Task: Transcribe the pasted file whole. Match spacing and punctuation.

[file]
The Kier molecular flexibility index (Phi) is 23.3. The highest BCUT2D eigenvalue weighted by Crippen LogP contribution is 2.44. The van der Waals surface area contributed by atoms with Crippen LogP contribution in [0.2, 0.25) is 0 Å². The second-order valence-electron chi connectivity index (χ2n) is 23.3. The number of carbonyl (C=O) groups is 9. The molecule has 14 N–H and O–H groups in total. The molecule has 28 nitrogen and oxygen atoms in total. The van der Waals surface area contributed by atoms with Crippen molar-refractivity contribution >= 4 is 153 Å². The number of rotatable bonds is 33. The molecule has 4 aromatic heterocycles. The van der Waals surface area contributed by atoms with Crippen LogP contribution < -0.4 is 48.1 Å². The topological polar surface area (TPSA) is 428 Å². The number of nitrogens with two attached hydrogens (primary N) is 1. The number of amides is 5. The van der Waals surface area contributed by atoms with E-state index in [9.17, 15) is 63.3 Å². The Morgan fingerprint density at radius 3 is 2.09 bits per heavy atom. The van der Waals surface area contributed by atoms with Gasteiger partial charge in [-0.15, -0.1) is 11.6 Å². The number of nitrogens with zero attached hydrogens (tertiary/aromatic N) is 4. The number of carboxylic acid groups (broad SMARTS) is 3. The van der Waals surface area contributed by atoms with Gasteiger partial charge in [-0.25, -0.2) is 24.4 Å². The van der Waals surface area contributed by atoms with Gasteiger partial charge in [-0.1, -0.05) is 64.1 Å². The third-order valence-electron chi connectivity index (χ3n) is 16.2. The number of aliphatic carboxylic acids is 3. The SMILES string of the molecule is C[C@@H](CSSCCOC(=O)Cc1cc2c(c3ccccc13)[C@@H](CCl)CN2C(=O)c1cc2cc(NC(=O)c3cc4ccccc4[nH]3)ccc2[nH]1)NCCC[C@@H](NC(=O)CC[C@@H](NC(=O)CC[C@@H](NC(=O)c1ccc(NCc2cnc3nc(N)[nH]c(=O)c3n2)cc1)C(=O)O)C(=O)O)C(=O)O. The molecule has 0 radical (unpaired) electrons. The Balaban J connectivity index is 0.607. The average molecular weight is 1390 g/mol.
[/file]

The Kier molecular flexibility index (Phi) is 23.3. The highest BCUT2D eigenvalue weighted by Crippen LogP contribution is 2.44. The van der Waals surface area contributed by atoms with Crippen LogP contribution in [0.2, 0.25) is 0 Å². The second-order valence-electron chi connectivity index (χ2n) is 23.3. The number of carbonyl (C=O) groups is 9. The molecule has 14 N–H and O–H groups in total. The molecule has 28 nitrogen and oxygen atoms in total. The van der Waals surface area contributed by atoms with Crippen molar-refractivity contribution >= 4 is 153 Å². The number of rotatable bonds is 33. The molecule has 4 aromatic heterocycles. The van der Waals surface area contributed by atoms with Crippen LogP contribution < -0.4 is 48.1 Å². The topological polar surface area (TPSA) is 428 Å². The number of nitrogens with two attached hydrogens (primary N) is 1. The number of amides is 5. The van der Waals surface area contributed by atoms with E-state index in [9.17, 15) is 63.3 Å². The Morgan fingerprint density at radius 3 is 2.09 bits per heavy atom. The van der Waals surface area contributed by atoms with Gasteiger partial charge in [-0.15, -0.1) is 11.6 Å². The number of nitrogens with zero attached hydrogens (tertiary/aromatic N) is 4. The number of carboxylic acid groups (broad SMARTS) is 3. The van der Waals surface area contributed by atoms with Gasteiger partial charge in [-0.25, -0.2) is 24.4 Å². The van der Waals surface area contributed by atoms with Gasteiger partial charge in [-0.1, -0.05) is 64.1 Å². The third-order valence-electron chi connectivity index (χ3n) is 16.2. The number of aliphatic carboxylic acids is 3. The SMILES string of the molecule is C[C@@H](CSSCCOC(=O)Cc1cc2c(c3ccccc13)[C@@H](CCl)CN2C(=O)c1cc2cc(NC(=O)c3cc4ccccc4[nH]3)ccc2[nH]1)NCCC[C@@H](NC(=O)CC[C@@H](NC(=O)CC[C@@H](NC(=O)c1ccc(NCc2cnc3nc(N)[nH]c(=O)c3n2)cc1)C(=O)O)C(=O)O)C(=O)O. The molecule has 0 radical (unpaired) electrons. The Balaban J connectivity index is 0.607. The average molecular weight is 1390 g/mol.